|Hangul||량 (N)/냥 (S)|
|Mongolian||ᠯᠠᠨ / лан|
Tael (//; simplified Chinese: 两; traditional Chinese: 兩; pinyin: liǎng) or tahil can refer to any one of several weight measures of the Far East. Most commonly, it refers to the Chinese tael, a part of the Chinese system of weights and currency.
In Taiwan, Hong Kong, and Southeast Asia it is equivalent to 10 mace (Chinese: 錢; pinyin: qián) or 1⁄16 catty, albeit with slightly different equivalents in metric in these two places. These Chinese units of measurement are usually used in the Chinese herbal medicine stores as well as gold and silver exchange.
Names and etymology
Tahil (// in Singaporean English) is used in Malay and English today when referring to the weight in Malaysia, Singapore, and Brunei where it is still used in some contexts especially related to the significant Overseas Chinese population.
In Chinese, tael is written 兩 (simplified Chinese: 两) and has the Mandarin Chinese pronunciation in pinyin: liǎng. In Chinese and Vietnamese, the phrase "half a catty, eight taels" (Chinese: 半斤八兩; Vietnamese:kẻ tám lạng người nửa cân), meaning two different presentations of the same thing (similar to the English phrase "Six of one and half-a-dozen of the other"), is still often used today.
In China, there were many different weighting standards of tael depending on the region or type of trade. In general the silver tael weighed around 40 grams. The most common government measure was the Kuping (Chinese: 庫平; pinyin: kùpíng; literally "treasury standard") tael, weighing 1.2057 Troy ounces (37.5 g). A common commercial weight, the Caoping (Chinese: 漕平; pinyin: cáopíng; literally "canal shipping standard") tael weighed 1.18 Troy ounces (36.7 g) of marginally less pure silver.
Traditional Chinese silver sycees and other currencies of fine metals were not denominated or made by a central mint and their value was determined by their weight in taels. They were made by individual silversmiths for local exchange, and as such the shape and amount of extra detail on each ingot were highly variable; square and oval shapes were common but "boat", flower, tortoise and others are known. The local tael also took precedence over any central measure, so the Canton tael weighed 37.5 grams, the Convention or Shanghai tael was 33.9 g (1.09 oz troy), and the Haiguan (Chinese: 海關; pinyin: hǎiguān; literally "customs") tael 37.8 g (defined as 1 1⁄3 oz avoirdupois, about 1.22 oz troy). The conversion rates between various common taels were well known. The tael was still the basis of the silver currency and sycee remained in use until the end of the Qing Dynasty in 1911. Common weights were 50 tael, 10 tael, and 5 down to 1.
Modern studies suggest that, on purchasing power parity basis, one tael of silver was worth about 4130 RMB (modern Chinese yuan) in the early Tang Dynasty, 2065 RMB in the late Tang Dynasty, and 660.8 RMB in the mid Ming Dynasty.
The tael is still in use as a weight measurement in a number of countries though usually only in limited contexts.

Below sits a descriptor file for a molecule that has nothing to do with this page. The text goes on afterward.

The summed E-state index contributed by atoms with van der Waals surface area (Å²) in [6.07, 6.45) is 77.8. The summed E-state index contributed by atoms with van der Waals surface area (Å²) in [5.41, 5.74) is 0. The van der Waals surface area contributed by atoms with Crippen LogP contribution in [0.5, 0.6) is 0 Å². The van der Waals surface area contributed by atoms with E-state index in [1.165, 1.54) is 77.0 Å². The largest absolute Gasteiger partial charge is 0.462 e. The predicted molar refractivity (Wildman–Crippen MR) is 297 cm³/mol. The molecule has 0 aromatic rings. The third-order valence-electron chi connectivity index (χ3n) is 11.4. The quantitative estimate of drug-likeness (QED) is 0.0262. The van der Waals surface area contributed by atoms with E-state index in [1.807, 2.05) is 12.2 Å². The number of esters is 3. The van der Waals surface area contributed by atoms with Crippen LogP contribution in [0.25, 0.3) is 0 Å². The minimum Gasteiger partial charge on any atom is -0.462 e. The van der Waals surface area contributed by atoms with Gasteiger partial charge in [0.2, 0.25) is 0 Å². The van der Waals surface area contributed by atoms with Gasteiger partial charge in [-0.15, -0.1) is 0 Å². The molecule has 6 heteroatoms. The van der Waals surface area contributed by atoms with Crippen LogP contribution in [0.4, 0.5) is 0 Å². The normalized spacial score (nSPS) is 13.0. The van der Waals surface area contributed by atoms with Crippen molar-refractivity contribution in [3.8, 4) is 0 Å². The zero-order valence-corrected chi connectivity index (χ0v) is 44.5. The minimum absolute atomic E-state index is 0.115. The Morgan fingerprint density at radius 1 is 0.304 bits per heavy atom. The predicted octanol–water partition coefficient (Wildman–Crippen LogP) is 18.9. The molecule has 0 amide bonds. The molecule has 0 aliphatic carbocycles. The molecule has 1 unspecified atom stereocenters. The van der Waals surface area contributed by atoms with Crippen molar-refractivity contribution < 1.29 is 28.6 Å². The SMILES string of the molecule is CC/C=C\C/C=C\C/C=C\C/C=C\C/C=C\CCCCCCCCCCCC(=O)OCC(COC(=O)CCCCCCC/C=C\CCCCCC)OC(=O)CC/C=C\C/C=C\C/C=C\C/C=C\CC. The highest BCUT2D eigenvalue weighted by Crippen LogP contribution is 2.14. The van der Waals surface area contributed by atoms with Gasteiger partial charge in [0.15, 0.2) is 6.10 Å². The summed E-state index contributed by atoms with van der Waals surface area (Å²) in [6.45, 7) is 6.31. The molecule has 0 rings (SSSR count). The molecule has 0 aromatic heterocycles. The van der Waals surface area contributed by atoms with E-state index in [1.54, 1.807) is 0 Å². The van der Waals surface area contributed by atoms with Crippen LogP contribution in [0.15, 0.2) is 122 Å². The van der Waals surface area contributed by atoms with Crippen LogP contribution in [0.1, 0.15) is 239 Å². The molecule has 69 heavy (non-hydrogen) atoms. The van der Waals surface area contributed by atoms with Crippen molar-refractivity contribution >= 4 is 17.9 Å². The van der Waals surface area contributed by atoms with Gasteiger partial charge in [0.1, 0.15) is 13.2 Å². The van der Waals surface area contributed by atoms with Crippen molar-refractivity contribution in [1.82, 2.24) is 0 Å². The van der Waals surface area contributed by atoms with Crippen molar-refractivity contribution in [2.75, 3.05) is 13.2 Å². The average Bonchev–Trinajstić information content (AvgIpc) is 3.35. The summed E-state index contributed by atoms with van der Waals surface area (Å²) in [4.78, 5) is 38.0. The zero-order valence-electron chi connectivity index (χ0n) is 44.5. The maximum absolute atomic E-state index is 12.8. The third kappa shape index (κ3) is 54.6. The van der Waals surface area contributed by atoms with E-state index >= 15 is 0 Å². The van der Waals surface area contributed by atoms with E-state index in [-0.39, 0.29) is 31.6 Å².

The Republic of China's standardised market tael (Chinese: 市两; pinyin: shìliǎng) of 31.25 g was modified by the People's Republic of China in 1959. The new market tael was 50 g or 1⁄10 catty (500 g) to make it compatible with metric measures. (see Chinese unit for details.) In Shanghai, silver is still traded in taels.
Some foodstuffs in China are sold in units also called "taels", but which do not necessarily weigh one tael. For cooked rice, the weight of the tael is approximated using special tael-sized ladles. Other items sold in taels include the shengjian mantou and the xiaolongbao, both small buns commonly found in Shanghai. In these cases, one tael is traditionally four and eight buns respectively.
Hong Kong and Singapore
The tael is a legal weight measure in Hong Kong, and is still in active use. In Hong Kong, one tael is 37.799364167 g, and in ordinance 22 of 1884 is 1 1⁄3 oz. avoir. Similar to Hong Kong, in Singapore, one tael is defined as 1 1⁄3 ounce and is approximated as 37.7994 g
The Taiwan tael is 37.5 g and is still used in some contexts. Taiwan never adopted the Republic of China's market tael of 31.25 g;[clarification needed] its tael is derived from the tael or ryō (両) of the Japanese system (equal to 10 momme) which was 37.5 g. Although the catty is still frequently used in Taiwan, the tael is only used for precious metals and medicines.
In French Indochina, the colonial administration standardised the tael (lạng) as 100 g, which is commonly used at food markets where many items typically weigh in the 100–900 g range. However, a different tael (called cây, lạng, or lượng) unit of 37.5 g is used for domestic transactions in gold. Real estate prices are often quoted in taels of gold rather than the local currency over concerns over monetary inflation.
- "Tael" entry at the OED Online.
- "Weights and Measures Ordinance". The Law of Hong Kong.
- "Weights and Measures Act (CHAPTER 349) Third Schedule". Singapore Statutes.
- "Tahil" entry at A Dictionary of Singlish and Singapore English.
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